This underperformance at a time when the stock market has been booming is partly a reflection of the group's own poor results. A "quiet" first quarter for the market last year cut half-way profits by just over a fifth. Full-year profits out yesterday show Brewin has only made up the shortfall in the full year by dint of acquisitions.
Pre-tax profits rose marginally to pounds 4.21m from pounds 4.03m and even that small increase was only possible through the addition of new offices, which added pounds 540,000 to these figures. Like-for-like operating profits fell from pounds 3.35m to pounds 2.79m.
The group's confidence is reflected in the 17 per cent increase in the dividend to 7p and, to be fair, Brewin is expanding rapidly. It has developed a reputation as a poacher, with teams defecting from rivals Quilter Goodison in Jersey and Allied Provincial's Birmingham office and, more litigiously, its Glasgow branch since June. The main contributors to the results were new offices purchased in Lymington, on the south coast, and at Marlborough.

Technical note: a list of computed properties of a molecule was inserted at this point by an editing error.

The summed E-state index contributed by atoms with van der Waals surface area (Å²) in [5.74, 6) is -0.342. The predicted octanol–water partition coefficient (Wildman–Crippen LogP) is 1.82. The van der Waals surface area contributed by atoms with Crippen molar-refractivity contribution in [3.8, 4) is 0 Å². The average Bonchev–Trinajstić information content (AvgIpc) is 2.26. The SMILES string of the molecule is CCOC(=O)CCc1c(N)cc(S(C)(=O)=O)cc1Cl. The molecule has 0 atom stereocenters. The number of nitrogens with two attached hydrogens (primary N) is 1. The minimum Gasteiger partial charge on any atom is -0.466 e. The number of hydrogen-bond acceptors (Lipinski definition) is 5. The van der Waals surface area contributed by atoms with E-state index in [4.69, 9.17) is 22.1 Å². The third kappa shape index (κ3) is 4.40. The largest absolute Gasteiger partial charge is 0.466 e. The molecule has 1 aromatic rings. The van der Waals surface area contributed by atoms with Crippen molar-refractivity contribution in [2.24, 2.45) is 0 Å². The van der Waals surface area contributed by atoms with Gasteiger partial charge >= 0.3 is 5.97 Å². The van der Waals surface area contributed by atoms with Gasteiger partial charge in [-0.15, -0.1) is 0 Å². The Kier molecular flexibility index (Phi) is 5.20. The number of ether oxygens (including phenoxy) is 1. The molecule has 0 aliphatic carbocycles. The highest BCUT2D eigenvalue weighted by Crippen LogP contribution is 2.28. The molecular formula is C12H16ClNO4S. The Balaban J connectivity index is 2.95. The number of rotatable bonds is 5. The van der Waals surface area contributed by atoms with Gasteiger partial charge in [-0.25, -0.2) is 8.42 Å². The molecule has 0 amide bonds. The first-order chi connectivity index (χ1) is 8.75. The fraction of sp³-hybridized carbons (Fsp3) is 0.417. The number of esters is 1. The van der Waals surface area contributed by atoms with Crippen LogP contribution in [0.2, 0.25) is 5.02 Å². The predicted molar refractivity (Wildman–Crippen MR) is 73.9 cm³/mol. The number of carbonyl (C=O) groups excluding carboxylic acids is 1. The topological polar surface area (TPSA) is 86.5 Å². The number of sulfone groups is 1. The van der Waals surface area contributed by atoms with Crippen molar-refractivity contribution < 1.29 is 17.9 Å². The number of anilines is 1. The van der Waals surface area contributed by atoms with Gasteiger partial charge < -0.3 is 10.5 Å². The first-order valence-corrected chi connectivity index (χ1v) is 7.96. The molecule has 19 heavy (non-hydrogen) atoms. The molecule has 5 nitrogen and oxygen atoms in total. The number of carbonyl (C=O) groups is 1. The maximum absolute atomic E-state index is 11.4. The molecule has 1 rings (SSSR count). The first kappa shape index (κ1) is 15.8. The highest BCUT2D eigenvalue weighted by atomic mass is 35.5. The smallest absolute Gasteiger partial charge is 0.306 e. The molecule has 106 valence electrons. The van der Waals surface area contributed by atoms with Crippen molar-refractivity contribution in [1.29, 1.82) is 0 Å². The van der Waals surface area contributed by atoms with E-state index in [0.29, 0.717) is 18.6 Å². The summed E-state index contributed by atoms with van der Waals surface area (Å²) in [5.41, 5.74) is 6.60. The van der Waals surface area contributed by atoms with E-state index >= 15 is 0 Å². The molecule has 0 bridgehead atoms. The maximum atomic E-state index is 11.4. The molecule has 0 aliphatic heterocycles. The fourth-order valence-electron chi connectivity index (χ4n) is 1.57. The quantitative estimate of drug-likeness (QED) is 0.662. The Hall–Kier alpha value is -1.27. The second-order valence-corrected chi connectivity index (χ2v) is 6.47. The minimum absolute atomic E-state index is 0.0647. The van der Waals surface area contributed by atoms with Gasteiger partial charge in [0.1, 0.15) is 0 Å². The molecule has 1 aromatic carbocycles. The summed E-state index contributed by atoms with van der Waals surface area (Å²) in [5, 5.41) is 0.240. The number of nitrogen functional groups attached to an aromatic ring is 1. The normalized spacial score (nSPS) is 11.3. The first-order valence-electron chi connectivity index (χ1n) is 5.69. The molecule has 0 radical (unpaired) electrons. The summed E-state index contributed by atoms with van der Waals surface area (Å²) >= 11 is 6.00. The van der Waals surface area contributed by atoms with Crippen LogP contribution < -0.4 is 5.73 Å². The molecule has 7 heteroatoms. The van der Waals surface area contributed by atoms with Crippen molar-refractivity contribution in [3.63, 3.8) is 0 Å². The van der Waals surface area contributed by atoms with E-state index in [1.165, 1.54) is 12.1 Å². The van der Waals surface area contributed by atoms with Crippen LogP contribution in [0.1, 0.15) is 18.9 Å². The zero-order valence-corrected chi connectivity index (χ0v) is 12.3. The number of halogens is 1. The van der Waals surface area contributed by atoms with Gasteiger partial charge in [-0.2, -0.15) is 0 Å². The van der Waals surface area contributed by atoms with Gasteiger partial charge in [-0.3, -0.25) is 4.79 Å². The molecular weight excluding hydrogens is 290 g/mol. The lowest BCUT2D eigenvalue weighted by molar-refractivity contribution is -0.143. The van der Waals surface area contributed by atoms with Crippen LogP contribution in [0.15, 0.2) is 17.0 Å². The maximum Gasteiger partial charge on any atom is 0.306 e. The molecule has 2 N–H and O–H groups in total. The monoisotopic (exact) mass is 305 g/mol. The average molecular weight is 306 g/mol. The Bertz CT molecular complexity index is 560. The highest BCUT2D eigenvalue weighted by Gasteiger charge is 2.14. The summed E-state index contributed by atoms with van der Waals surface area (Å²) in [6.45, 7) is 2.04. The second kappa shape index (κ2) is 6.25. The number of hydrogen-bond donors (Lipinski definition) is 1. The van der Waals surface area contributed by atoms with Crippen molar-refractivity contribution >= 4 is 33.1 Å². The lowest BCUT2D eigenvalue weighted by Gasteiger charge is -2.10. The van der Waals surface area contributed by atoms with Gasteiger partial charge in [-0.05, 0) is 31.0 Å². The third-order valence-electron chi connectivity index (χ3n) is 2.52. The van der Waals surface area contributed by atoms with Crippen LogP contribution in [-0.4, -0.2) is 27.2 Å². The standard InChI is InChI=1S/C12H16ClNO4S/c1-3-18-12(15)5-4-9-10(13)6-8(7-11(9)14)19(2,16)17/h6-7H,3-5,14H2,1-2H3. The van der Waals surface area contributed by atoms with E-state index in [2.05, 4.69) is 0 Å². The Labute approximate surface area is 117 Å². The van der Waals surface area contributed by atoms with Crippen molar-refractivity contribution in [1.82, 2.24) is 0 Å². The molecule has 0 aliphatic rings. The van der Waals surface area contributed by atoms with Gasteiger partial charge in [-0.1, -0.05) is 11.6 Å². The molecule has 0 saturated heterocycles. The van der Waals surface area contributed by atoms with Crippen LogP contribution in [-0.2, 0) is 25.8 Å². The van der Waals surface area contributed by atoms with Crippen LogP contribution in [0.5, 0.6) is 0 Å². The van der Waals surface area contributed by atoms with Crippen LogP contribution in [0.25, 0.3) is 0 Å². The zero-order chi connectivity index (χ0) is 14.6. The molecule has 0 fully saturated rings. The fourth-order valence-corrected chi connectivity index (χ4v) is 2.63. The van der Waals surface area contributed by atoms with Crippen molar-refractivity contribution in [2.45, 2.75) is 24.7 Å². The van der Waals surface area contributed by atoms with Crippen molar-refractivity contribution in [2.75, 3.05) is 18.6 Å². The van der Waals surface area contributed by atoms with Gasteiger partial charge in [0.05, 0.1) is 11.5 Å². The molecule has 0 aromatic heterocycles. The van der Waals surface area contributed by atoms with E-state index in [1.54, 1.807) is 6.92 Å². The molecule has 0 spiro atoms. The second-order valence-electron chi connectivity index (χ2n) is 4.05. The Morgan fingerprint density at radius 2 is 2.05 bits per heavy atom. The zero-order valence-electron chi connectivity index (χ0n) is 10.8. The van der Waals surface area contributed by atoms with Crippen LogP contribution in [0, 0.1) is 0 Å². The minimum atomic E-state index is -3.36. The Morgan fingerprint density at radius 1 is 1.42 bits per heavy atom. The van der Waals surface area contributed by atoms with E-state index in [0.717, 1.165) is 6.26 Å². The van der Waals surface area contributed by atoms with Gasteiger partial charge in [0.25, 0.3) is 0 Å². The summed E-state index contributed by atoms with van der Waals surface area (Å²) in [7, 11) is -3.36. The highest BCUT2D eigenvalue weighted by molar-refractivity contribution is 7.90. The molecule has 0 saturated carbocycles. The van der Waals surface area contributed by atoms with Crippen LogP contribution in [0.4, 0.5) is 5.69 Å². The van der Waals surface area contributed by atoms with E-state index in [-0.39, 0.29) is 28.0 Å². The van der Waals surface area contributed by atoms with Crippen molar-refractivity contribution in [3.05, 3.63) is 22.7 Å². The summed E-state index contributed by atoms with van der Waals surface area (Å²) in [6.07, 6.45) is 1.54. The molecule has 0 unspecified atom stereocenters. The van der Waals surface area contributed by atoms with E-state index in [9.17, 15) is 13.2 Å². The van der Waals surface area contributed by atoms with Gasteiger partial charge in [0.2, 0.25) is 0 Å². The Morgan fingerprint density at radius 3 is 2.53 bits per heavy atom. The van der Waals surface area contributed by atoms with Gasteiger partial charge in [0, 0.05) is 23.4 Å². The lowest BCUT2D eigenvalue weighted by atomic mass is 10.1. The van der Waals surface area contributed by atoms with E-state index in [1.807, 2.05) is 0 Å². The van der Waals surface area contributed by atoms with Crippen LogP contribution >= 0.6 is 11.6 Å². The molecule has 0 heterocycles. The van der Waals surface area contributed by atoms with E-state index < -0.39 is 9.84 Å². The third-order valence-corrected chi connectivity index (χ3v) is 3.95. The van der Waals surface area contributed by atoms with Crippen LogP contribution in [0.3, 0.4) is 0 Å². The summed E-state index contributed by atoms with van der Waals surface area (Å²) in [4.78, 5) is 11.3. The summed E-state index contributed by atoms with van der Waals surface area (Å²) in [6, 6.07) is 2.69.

The head count has risen from around 420 to over 500 in the space of a year, while funds under management are up 24 per cent to pounds 6.2bn. Within that, discretionary funds have grown a third to pounds 1.2bn and a further pounds 100m will come aboard with the imminent purchase of James Finlay Investment Management in Glasgow.
All this has proved a drag on profits, but house brokers Panmure Gordon believe Brewin is capable of pounds 5.3m in the current year, putting the shares, up 4p at 155p, on a forward rating of 9. Not expensive and the group's 40,000 clients are a valuable asset, but the controlling stake held by staff and associates means the market is thin.